Debra's son is 12 years old and has Autism. When he learned that the Newtown gunman was a loner and didn't have close friends, he started to question himself.
"My son said to me 'wait, is that me?" said Debra, "and it hit me, 'oh my god, no, no."
Dr. Michelle Dunn, director of the Montefiore Autism Center says she has received calls and emails from other parents with children asking the same thing.
"They are saying, 'wow, I'm kind of that guy', or, 'I have that diagnosis, could I grow up to do the same horrible thing and end up killing people?'" said Dr. Dunn.
The gunman Adam Lanza reportedly had Asperger Syndrome - a condition on the spectrum of Autism. Immediately people wondered if that played a role in the violence. Now, there is pushback, and countlss tweets saying, "Don't blame Autism for Newtown".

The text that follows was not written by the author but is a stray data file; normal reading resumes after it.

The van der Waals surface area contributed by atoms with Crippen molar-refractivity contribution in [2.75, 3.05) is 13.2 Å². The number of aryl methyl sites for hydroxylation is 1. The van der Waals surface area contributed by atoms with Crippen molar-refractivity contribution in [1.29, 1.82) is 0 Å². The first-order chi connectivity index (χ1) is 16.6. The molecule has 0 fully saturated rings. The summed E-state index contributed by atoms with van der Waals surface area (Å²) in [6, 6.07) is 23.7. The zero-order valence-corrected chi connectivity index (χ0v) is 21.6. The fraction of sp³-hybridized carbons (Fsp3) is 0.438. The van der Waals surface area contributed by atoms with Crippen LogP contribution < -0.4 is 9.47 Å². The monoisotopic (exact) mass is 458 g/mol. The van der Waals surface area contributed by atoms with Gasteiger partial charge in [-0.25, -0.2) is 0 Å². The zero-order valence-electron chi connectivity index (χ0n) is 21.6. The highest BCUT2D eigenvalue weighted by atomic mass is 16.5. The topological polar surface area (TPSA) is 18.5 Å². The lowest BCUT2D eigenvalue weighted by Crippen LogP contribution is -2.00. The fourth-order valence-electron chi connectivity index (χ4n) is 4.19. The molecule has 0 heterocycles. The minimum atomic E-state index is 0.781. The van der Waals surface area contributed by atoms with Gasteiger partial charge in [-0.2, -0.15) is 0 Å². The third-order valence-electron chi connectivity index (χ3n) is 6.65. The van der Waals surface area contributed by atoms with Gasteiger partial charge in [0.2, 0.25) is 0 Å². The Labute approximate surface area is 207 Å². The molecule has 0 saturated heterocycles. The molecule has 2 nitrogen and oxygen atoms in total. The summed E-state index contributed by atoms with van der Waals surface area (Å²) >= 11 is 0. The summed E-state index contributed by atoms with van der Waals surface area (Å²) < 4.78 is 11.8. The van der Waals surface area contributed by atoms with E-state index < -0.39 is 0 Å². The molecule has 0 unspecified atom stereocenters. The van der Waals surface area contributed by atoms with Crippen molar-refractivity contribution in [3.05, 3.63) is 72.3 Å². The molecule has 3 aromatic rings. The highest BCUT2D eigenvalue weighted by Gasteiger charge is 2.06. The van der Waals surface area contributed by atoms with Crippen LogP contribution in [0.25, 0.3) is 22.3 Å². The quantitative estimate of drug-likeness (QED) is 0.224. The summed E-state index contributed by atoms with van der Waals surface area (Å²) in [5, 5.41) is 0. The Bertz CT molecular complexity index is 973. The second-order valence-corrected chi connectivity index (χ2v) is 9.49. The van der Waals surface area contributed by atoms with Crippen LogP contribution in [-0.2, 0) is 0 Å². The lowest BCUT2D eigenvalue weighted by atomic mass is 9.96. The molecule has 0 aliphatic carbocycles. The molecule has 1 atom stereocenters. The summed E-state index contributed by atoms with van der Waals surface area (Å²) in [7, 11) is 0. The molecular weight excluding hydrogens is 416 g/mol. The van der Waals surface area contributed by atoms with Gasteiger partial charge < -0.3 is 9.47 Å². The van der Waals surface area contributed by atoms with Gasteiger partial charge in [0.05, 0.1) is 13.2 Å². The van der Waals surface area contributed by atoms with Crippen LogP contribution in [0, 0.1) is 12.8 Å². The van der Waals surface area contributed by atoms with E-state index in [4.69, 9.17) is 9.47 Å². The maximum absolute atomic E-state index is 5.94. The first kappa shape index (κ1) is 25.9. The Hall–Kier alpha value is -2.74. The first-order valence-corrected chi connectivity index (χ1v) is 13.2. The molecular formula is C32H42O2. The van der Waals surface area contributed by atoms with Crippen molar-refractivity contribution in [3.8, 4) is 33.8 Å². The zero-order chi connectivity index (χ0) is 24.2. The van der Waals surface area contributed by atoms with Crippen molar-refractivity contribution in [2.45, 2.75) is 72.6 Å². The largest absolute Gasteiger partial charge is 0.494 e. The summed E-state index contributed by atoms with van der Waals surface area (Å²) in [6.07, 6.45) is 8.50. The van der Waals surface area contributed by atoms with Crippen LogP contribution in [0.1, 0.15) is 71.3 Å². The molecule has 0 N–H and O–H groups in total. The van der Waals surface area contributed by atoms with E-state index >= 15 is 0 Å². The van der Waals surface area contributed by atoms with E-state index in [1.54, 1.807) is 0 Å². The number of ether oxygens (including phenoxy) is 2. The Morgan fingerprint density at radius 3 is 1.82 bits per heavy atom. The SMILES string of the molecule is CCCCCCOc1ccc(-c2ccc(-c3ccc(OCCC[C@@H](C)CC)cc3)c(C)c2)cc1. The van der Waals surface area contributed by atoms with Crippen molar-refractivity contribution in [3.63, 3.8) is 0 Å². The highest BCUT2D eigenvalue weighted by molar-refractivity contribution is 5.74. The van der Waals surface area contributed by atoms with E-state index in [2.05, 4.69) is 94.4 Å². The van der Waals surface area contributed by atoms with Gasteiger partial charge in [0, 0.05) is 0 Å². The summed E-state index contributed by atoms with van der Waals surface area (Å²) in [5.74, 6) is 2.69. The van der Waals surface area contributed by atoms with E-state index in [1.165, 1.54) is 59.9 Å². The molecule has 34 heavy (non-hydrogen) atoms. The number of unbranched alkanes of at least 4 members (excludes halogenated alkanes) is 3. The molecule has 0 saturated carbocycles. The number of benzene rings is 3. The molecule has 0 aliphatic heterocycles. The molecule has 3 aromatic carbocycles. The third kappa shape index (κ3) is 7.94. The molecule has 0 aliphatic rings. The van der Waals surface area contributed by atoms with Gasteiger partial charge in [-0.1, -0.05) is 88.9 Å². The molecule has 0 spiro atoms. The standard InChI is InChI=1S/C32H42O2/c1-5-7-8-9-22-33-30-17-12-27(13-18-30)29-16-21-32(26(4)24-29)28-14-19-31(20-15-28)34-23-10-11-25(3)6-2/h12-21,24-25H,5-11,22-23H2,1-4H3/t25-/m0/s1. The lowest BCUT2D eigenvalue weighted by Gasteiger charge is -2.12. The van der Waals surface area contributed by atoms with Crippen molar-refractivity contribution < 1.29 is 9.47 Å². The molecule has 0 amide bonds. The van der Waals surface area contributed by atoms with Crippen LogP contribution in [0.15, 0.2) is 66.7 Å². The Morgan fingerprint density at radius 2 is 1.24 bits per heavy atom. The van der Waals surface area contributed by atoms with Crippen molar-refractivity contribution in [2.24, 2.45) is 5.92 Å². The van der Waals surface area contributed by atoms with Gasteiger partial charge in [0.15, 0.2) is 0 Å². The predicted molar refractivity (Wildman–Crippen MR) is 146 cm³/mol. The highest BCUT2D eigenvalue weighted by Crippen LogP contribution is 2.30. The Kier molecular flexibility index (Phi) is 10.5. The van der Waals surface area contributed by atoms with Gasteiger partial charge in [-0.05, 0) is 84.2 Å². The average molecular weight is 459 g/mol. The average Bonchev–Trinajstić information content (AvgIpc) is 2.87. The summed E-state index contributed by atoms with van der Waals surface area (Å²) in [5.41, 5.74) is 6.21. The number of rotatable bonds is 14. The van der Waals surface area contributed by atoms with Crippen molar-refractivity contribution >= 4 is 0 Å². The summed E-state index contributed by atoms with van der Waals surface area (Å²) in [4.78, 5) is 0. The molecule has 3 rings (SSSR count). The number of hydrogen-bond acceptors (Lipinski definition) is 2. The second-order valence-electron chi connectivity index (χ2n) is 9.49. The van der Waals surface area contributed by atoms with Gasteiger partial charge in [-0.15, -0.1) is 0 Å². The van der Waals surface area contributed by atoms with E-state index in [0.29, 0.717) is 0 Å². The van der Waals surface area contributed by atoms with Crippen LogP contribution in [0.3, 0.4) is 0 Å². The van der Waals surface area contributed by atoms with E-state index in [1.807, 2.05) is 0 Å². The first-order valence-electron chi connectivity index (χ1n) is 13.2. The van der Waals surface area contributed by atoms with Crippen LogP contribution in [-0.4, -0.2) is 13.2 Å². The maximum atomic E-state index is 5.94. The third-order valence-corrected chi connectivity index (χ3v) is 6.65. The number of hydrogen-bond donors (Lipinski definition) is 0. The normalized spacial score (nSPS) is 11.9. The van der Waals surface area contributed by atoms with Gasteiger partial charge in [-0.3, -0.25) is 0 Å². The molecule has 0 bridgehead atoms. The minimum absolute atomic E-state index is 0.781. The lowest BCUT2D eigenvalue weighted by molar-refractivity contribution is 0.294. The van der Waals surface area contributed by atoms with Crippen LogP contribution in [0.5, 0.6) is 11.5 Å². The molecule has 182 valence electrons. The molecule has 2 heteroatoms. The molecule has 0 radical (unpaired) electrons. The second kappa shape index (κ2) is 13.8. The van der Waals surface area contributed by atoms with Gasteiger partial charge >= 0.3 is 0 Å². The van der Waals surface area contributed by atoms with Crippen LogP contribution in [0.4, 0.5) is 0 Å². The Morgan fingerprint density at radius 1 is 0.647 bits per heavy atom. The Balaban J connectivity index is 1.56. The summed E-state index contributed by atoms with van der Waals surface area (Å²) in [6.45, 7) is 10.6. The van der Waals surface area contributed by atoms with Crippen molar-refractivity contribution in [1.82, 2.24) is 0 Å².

"There's really no association between Asberger Syndrome or high-functioning autism and this kindof premeditated violence," said Dr. Dunn.
However, Dr. Dunn says that it is true that children with the disorder may act out - yelling or throwing themselves on the floor.
"They might even hit you, or a kid might try to bite you, but basically when the tantrum is done, it's done," Dr. Dunn adds.
Now there is concern of a new stigma, that kids will be bullied or won't disclose symptoms which can stop them from getting support.
"I would just hope that other people and children with autism would not continue to question their own selves," said Debra.
This is currently an ongoing challenge, but the message now for these kids is reassurance - that they can trust themselves.
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